Buffon’s Needle is a problem first posed by the French naturalist and mathematician, the Comte de Buffon (1707-1788). Consider a plane, ruled with equidistant parallel lines, where the distance between the lines is *D*. A needle of length *L* is tossed onto the plane. What is the probability that the needle intersects one or more lines. The original problem had the condition that *L* < *D*, but in this version, we will also consider the probability where *D* ≤ *L*.

With no more information than this, we have no way of knowing which part of the plane the needle is most likely to fall on. We do not know if the orientation of the needle is affected by the orientation of the lines, or by the needle’s location. Since we do not have this information, we can only assume that there are no such predictable relationships. Next, we must define appropriate random variables.

Orient the plane so that the parallel lines run horizontally. Now consider the lower end of the needle. If the needle is horizontal, it will not have a lower end. In that event (which has a probability of zero), choose the right end. Let *Y* be the distance from the lower end to the nearest line above it. We need not consider its horizontal position because a change in that direction would have no effect on the problem. And since the lines are equally spaced, it does not matter which lines the needle falls near. Now let the needle’s orientation angle, *Θ*, be defined as shown in the diagram. It may have a value ranging from zero (right) counterclockwise to *π* (left). *Θ* cannot be greater than *π*, because then the vertex of the angle would no longer be the lower end of the needle.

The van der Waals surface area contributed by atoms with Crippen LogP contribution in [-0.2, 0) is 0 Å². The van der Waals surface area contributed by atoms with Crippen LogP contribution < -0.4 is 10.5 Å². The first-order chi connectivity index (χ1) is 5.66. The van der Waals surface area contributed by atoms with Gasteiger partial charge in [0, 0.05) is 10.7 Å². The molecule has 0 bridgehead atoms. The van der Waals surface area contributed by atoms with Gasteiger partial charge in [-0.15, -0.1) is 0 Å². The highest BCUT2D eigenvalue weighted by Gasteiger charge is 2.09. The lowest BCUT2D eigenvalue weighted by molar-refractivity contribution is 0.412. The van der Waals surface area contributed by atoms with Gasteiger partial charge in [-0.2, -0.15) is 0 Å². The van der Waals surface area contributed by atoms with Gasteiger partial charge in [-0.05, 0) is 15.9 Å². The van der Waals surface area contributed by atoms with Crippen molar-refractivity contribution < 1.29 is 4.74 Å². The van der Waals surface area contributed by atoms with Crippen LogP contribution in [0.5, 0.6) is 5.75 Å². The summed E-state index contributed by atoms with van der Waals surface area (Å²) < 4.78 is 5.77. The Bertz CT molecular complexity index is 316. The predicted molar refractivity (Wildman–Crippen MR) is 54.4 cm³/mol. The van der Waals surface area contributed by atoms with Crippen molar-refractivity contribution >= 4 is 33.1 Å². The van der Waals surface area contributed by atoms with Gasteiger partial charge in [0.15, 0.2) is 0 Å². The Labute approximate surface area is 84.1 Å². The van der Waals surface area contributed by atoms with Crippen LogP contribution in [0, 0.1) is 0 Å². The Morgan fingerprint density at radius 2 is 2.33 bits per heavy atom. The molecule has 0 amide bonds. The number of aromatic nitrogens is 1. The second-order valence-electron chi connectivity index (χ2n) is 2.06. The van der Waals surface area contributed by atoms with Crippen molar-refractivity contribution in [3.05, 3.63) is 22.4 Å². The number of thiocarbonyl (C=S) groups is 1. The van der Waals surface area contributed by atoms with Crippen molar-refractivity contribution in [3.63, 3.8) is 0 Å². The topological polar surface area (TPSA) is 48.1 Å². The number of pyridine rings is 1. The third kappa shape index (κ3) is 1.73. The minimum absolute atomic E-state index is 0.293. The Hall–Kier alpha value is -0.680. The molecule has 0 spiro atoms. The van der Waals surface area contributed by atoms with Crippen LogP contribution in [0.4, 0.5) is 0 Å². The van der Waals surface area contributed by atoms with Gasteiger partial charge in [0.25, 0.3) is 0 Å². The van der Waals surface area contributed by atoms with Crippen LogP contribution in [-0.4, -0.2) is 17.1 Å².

0 < *Y* ≤ *D*

0 < *Θ* ≤ *π*

When plotted on the *θ*-*y* plane, the pair (*Θ*,*Y*) is distributed over a rectangle with width *π*, and height *D*. We are assuming that the random variables, *Θ* and *Y*, are independent and uniformly distributed. Both of these conditions are important. If they are met, then the variables’ joint distribution is uniform. All subregions of equal area have equal probability of containing the point (*Θ*,*Y*). We now must define the region representing successes. The probability is the ratio of the area of the success region to the area of the region of distribution.

Open the Java applet. You will see the needle lying on a plane of evenly spaced, parallel lines. The needle itself is shown in red. Beside this is a *θ*-*y* Cartesian graph. The deflection of the needle from horizontal is *Θ*. The distance from the lower end of the needle to the line above it is *Y*.

The applet is interactive. The needle may be translated by dragging the blue endpoint. It may be rotated by dragging the green endpoint. As the ends of the needle are moved, you will observe changes in the red dot, which represents (*Θ*,*Y*) on the *θ*-*y* plane. The slider below the graph controls the length of the needle.

The blue rectangle on the graph represents the region of possible values for (*Θ*,*Y*). The upper end of the needle is *L*sin*Θ* above the lower end. The needle will intersect the line if and only if this value is greater than or equal to *Y*, that is, if and only if the point (*Θ*,*Y*) falls on or below the curve *y* = *L*sin*θ*. This curve is plotted on the graph, shown here with *D* < *L*. Any point in the shaded region below the curve and within the rectangle represents a success. This can be verified by manipulating the ends of the needle. If the needle crosses the line, the red point will be in the region of success. The probability of success may be computed by dividing the area of the success region by the area of the rectangle.